My experience working in a skilled nursing facility has many advantages including autonomy as a therapist, a bustling team atmosphere and working with my favorite group: the tough-as-nails geriatric population. However, being a full-time PTA in a SNF has its drawbacks as well.
This could not be better illustrated than by the working day I just experienced. When I arrived to work today, one of my colleagues called in sick. Due to no available PRN staff, myself and the remaining therapists had an additional patient or two tacked onto our schedules. As well, the facility was experiencing a norovirus outbreak, thus therapy sessions were to be completed in patients' rooms under contact precautions. And then I found out one of my patients had passed away the previous evening.
This was just another Wednesday. Actually, that was a heavier day than my usual, but my work days have been running 8-10 hours long recently and often I find myself walking through my front door at 7 p.m. By Friday, I'm spent physically and emotionally, and ready for nothing but -- bed. My situation is a bit more unique living in the Great Northwest of this country, where daylight hours are amazingly short and the sun sets before 4 p.m. Having said that, I'll take the short days over the Northeast snowstorms any day.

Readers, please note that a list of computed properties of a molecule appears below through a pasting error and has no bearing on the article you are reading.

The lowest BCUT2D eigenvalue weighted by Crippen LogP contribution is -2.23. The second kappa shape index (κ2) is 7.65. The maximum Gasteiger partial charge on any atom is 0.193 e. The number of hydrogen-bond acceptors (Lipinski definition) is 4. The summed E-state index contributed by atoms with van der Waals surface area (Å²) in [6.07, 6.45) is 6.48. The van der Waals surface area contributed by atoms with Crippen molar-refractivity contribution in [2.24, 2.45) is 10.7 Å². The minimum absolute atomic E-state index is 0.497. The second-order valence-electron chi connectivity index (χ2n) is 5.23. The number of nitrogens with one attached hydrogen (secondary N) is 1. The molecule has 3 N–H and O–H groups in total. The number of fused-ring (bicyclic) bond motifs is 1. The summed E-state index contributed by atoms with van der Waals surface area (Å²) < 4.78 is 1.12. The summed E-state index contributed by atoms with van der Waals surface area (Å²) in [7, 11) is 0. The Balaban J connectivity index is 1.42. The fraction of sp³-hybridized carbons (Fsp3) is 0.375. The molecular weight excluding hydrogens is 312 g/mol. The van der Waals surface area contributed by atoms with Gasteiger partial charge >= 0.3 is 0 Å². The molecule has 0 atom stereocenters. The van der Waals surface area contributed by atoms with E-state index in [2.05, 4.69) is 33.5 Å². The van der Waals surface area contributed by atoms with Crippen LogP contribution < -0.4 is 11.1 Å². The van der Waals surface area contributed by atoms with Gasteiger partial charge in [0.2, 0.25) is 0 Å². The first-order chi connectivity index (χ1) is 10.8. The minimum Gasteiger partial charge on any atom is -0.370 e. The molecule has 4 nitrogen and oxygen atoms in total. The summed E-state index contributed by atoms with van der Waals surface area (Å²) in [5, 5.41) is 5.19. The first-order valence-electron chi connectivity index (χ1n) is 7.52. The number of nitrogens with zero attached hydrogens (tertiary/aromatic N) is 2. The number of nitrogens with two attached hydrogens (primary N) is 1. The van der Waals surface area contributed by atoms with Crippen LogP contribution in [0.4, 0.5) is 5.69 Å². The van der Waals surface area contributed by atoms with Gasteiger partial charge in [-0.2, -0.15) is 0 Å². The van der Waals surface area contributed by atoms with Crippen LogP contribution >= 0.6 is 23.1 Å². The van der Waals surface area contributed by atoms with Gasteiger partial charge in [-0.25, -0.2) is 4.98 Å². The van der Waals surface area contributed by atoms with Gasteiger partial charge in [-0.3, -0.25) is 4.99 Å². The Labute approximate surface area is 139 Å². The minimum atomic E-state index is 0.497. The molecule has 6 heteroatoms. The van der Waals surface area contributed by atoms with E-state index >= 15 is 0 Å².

As I was warned by many experienced therapists when I first began my career, "Eventually you'll burn out in a SNF!" I'm feeling the fatigue set in. So how am I trying to avoid this professional "burnout," you might ask? First, when I leave the SNF doors for the day, I also leave my job stress in my cubby. Somehow, I've found a way not to take it home with me. It helps that my life is just as frenetic at home as a single mom with two kids.
Secondly, I run. Correction, "jog fast," as a form of physical and emotional fitness (side note -- it took me nearly five years to enjoy running, but well worth the wait!). On many levels, exercise reduces my stress and cluttered thoughts. And finally, writing this blog has helped me "vent" my thoughts on the vast topic of my profession.
Trust me, I know I'm not unique. Whether you work in a SNF, hospital or private clinic, every one of us faces stress daily. What I want to know is how do you avoid the "burnout?" Are you able to find a balance between a stressful work environment and your sanity? Love to hear your thoughts.